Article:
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That’ll Do Pig: The Marvelous Rise of Mangalica

5 minutes read

The world loves a good comeback story. Even more-so when it ends with a plate of scrumptious pork chops. This very tale has been playing out on the menus of internationally renowned restaurants like French Laundry in California, New York’s Spotted Pig, and London’s The Pitt Cue Co., which have all at one point helped Mangalica, Hungary’s wonder pork, return from obscurity and into the culinary spotlight, so much so that the New York Times called Mangalica the “next It Pig.”

If you haven’t heard of Mangalica, don’t feel left out: it has only been served outside of Hungary since the early 2000s, and there simply isn’t enough of the prized meat around to make it viable for mass consumption. The fact that there is any of it at all is a small miracle. The heritage breed pig (its genetics have remained untouched since 1833) was recently on the brink of extinction.

Historically, the breed was kept by family farms in Hungary. But as luxury item that wasn’t suited to industrial farming, the in-coming Socialists of the mid 20th century looked down their snouts at them and concentrated on more common breeds of pig for consumption. By the year 1989, there were fewer than 200 left in the country. It took the keen interest of Spanish animal geneticist Péter Tóth to breed them back to the point where they were viable for production.

Local restaurants were the first to take up the cause, with Budapest’s Klassz and Michelin star winning Costes finding a place for mangalica on the menu. Mangalica soon became a buzzword with food lovers who wanted to see Hungarian cuisine elevated beyond the traditional fare. Mangalica sausage quickly became a staple at markets and specialty butchers. Indeed, Mangalica gained popularity in Hungary with such ferocity that it was soon considered ‘Hungaricum’, or something that is particularly Hungarian.

The name Mangalica derives from Serbo-Croatian and means something like ‘roll-shaped,’ indicating the pigs are well fed. Indeed, they are foragers and thrive as free range animals, eating acorns and chestnuts, along with the wheat and barley that is their recommended feed. American farmers talk of their ease in upkeep, and general good spiritedness. And their distinct appearance. The Mangalica is wooly—really wooly—covered in thick hair that comes in black, red, and blond. The heavy fleece, which may cause one to mistake them for sheep, makes them low maintenance in the winter. Some farmers are so taken with the pigs that they slyly suggest they would make good pets, if you happen to suddenly go vegetarian. Mangalicas typically don’t get slaughtered until they are 15 – 17 months old, which makes growing attached to them that much easier.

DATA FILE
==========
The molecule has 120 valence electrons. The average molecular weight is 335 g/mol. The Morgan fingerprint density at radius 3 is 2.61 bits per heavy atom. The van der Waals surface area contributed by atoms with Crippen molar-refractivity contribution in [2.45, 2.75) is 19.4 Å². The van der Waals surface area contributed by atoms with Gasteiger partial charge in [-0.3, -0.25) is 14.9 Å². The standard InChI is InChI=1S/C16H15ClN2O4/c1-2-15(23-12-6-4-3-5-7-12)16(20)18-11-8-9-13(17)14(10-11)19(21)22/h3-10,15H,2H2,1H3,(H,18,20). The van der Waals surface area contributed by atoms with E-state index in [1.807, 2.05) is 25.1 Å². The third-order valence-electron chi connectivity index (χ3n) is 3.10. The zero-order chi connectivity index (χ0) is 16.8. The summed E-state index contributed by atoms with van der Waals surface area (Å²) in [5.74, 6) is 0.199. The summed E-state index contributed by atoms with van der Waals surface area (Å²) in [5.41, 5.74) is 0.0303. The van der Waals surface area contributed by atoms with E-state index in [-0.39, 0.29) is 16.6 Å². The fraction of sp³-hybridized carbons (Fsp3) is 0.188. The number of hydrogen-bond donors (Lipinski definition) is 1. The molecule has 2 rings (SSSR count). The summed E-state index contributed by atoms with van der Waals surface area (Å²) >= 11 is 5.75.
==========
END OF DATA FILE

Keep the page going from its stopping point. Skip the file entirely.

The pigs’ meat is just as distinctive as its looks, and known for its generous marbling. This makes it a much more decadent meal than leaner breeds of pork. While common pork is known as ‘the other white meat’ Mangalica thrives in its fat content. Pastry chefs rhapsodize about the lard, and sausage makers find it easy to work with. Famed food writer Ruth Reichl once tweeted: “Mangalitza’s (using the Serbian spelling) are the prettiest pigs. And their lard is perfect in pastry. Easy to roll out, very flaky, lovely, fresh flavor.”

According to D’artagnan, an American purveyor of the meat, “Mangalica is one of the fattiest pigs in the world; on average 65-70 percent of the carcass is fat, and lean meat is only 30 – 35 percent of the carcass, compared to over 50 percent in modern breeds. But that meat is considered among the tastiest pork in the world. The meat of the Mangalica pig is reddish, highly marbled with creamy white fat, and is high in omega-3 fatty acids and natural antioxidants.”

Locally, Mangalicas have grown in popularity to the point where there are annual festivals to honor them in towns around Hungary. Abroad, the brand is taking off slowly, as more time is needed to breed the wonder pig to the point where it becomes a recognized name like blue-chip stars Iberian ham and Kobe beef. But they now number in the tens of thousands in Hungary and there are numerous farms in North America raising them for the kitchens of celebrity chefs and home cooks alike. Mangalica is back, and ready for its close-up.

Want to sample Mangalica sausage? We often try it on our Culinary Walk, and it is served during our Wine, Cheese, & Charcuterie Tasting and our Essentials of Hungarian Wine Tasting